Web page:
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Use Dynamic Property Maps over Switch Case Statements

An everyday JavaScript pattern to avoid clunky switch-case statements and unnecessary if conditionals.

It’s a common scenario in JavaScript to want something returned based on some other value.

The Example

For example, let’s say I have some dynamic value representing the theme of a button. I want to use that to call a function that returns a string of classes I should use when rendering the button.

This is what I expect:

// "light" theme
getButtonClasses("light"); // => "bg-gray text-black"

// "dark" theme (default)
getButtonClasses("dark"); // => "bg-black text-white"
getButtonClasses("WRONG"); // => "bg-black text-white"
getButtonClasses(); // => "bg-black text-white"

Don’t Use If Statements

Your first inclination may be to use an if/else statement because we have only two options. Something like this:

function getButtonClasses(theme = "dark") {
if (theme === "light") {
return "bg-gray text-black";
} else {
return "bg-black text-white";
}
}

That works, but it can lead to some problems:

  • It doesn’t scale. Once you add support for a third theme, it starts to become unwieldy.
  • Often these scenarios will require more logic than a simple string to return. It can become easy to get lost in which part of the if statement you’re in when the logic gets longer (though there are ways of avoiding that).

Don’t Use Switch Case Statements

I do not like switch-case statements. I’ve rarely found a good use for them. Here’s how the function might look using switch case:

function getButtonClasses(theme = "dark") {
switch (theme) {
case "dark":
return "bg-black text-white";
case "light":
return "bg-gray text-black";
default:
return "bg-black text-white";
}
}

You can already see that it’s messier than the if statement. It doesn’t really scale much better than the if statement either. It’s a lot of code for simple value checking.

Try Dynamic Property Maps

My favorite pattern to use in these scenarios is a dynamic property map. It works by defining a property and using square brackets to interpolate the key and return the value of that property.

Consider the values we want returned. We could create a map like this:

const buttonClassMap = {
dark: "bg-black text-white",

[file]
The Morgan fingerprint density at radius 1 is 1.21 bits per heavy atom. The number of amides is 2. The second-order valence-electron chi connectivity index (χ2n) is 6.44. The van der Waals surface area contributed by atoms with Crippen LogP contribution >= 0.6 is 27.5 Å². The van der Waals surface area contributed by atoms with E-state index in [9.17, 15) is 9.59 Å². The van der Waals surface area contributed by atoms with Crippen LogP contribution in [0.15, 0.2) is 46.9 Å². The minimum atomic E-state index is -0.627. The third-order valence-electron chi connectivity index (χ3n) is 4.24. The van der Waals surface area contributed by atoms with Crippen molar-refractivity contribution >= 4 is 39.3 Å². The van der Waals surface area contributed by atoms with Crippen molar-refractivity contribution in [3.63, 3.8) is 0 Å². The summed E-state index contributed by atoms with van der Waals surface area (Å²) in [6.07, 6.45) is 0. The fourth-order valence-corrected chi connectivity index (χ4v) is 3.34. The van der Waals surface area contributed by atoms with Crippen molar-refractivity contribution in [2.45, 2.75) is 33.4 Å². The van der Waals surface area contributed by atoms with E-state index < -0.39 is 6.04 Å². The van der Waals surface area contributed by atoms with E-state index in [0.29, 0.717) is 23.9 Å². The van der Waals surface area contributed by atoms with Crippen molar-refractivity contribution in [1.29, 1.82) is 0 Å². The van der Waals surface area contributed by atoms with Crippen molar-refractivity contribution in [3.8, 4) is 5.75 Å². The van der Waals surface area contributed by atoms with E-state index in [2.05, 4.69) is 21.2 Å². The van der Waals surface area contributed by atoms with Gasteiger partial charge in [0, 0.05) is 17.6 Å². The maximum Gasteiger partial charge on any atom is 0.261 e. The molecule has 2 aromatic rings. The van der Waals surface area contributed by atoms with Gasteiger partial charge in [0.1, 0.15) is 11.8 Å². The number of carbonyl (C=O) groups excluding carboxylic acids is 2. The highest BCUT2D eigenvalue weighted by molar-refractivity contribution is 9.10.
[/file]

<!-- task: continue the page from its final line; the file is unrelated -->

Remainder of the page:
light: "bg-gray text-black",
};

And then we can access the values like this:

buttonClassMap["light"]; // => "bg-gray text-black"
buttonClassMap["dark"]; // => "bg-black text-white"

This is great because:

  • It scales perfectly. Need to support a new mapping? Just add a new key-value pair.
  • No need for a function. Everything is defined statically and accessed directly.

Even for Simple Cases

I use this approach even for these simple cases because it’s clean when it’s small and scales better than the other approaches. That way I don’t have to make a conditional decision, I just go to the map every time. My code is consistent and using the pattern becomes like muscle memory.

Accounting for Default Values

Because this isn’t a function and just an object, we have to define default values differently.

In the example, I used a string to access the properties. In practice, those strings would be set to a variable and determined at runtime. Suppose the variable is called theme. We can set a default to dark like this:

buttonClassMap[theme || "dark"];
note

Note: We use || instead of the often preferred ?? because we then have a fallback for empty strings.

Accounting For Bad Values

What we don’t have a fallback for is incorrectly typing a key. There are several ways you could ensure that, but if you can’t be sure that theme is going to be a valid key, an alternative approach to the previous example is this:

buttonClassMap[Object.keys(buttonClassMap).includes(theme) ? theme : "dark"];

This looks at the possible keys and uses dark as the key unless it finds a match.

Using with Functions/Logic

You’re not limited to return simple values here, either. You could even return a function.

const funcMap = {
a: (arg) => console.log(arg),
b: (arg) => console.log(arg),
};

funcMap["a"]("HELLO!"); // Logs "Hello!" to the console

I hope this was a helpful sets of tips that you can work into your everyday JavaScript!

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